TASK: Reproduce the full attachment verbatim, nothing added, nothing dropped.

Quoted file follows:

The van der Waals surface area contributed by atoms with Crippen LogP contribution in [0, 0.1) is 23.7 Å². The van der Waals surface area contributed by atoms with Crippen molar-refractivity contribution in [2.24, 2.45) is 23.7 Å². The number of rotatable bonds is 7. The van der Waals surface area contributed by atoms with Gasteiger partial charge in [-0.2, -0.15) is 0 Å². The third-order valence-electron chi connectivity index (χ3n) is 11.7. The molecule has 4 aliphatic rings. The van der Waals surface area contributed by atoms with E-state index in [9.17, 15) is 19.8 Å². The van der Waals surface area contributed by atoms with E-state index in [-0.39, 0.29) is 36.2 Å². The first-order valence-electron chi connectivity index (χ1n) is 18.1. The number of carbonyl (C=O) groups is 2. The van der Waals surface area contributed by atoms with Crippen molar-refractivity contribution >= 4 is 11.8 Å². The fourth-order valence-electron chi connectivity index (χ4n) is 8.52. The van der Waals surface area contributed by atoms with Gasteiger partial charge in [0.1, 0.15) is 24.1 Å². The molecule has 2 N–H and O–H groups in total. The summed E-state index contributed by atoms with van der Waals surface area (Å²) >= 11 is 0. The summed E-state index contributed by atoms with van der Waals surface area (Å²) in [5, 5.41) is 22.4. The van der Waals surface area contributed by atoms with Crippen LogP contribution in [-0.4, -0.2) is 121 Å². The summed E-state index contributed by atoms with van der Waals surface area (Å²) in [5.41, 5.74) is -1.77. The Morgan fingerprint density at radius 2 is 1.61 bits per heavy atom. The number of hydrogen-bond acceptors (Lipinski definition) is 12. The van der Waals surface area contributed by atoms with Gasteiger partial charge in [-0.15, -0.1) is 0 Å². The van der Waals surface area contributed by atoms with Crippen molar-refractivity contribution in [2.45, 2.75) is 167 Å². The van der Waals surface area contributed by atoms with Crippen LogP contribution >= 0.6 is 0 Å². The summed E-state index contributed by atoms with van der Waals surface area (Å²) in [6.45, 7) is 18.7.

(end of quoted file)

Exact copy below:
The van der Waals surface area contributed by atoms with Crippen LogP contribution in [0, 0.1) is 23.7 Å². The van der Waals surface area contributed by atoms with Crippen molar-refractivity contribution in [2.24, 2.45) is 23.7 Å². The number of rotatable bonds is 7. The van der Waals surface area contributed by atoms with Gasteiger partial charge in [-0.2, -0.15) is 0 Å². The third-order valence-electron chi connectivity index (χ3n) is 11.7. The molecule has 4 aliphatic rings. The van der Waals surface area contributed by atoms with E-state index in [9.17, 15) is 19.8 Å². The van der Waals surface area contributed by atoms with E-state index in [-0.39, 0.29) is 36.2 Å². The first-order valence-electron chi connectivity index (χ1n) is 18.1. The number of carbonyl (C=O) groups is 2. The van der Waals surface area contributed by atoms with Crippen molar-refractivity contribution >= 4 is 11.8 Å². The fourth-order valence-electron chi connectivity index (χ4n) is 8.52. The van der Waals surface area contributed by atoms with Gasteiger partial charge in [0.1, 0.15) is 24.1 Å². The molecule has 2 N–H and O–H groups in total. The summed E-state index contributed by atoms with van der Waals surface area (Å²) >= 11 is 0. The summed E-state index contributed by atoms with van der Waals surface area (Å²) in [5, 5.41) is 22.4. The van der Waals surface area contributed by atoms with Crippen LogP contribution in [-0.4, -0.2) is 121 Å². The summed E-state index contributed by atoms with van der Waals surface area (Å²) in [5.41, 5.74) is -1.77. The Morgan fingerprint density at radius 2 is 1.61 bits per heavy atom. The number of hydrogen-bond acceptors (Lipinski definition) is 12. The van der Waals surface area contributed by atoms with Gasteiger partial charge in [-0.15, -0.1) is 0 Å². The van der Waals surface area contributed by atoms with Crippen molar-refractivity contribution in [2.45, 2.75) is 167 Å². The van der Waals surface area contributed by atoms with Crippen LogP contribution >= 0.6 is 0 Å². The summed E-state index contributed by atoms with van der Waals surface area (Å²) in [6.45, 7) is 18.7.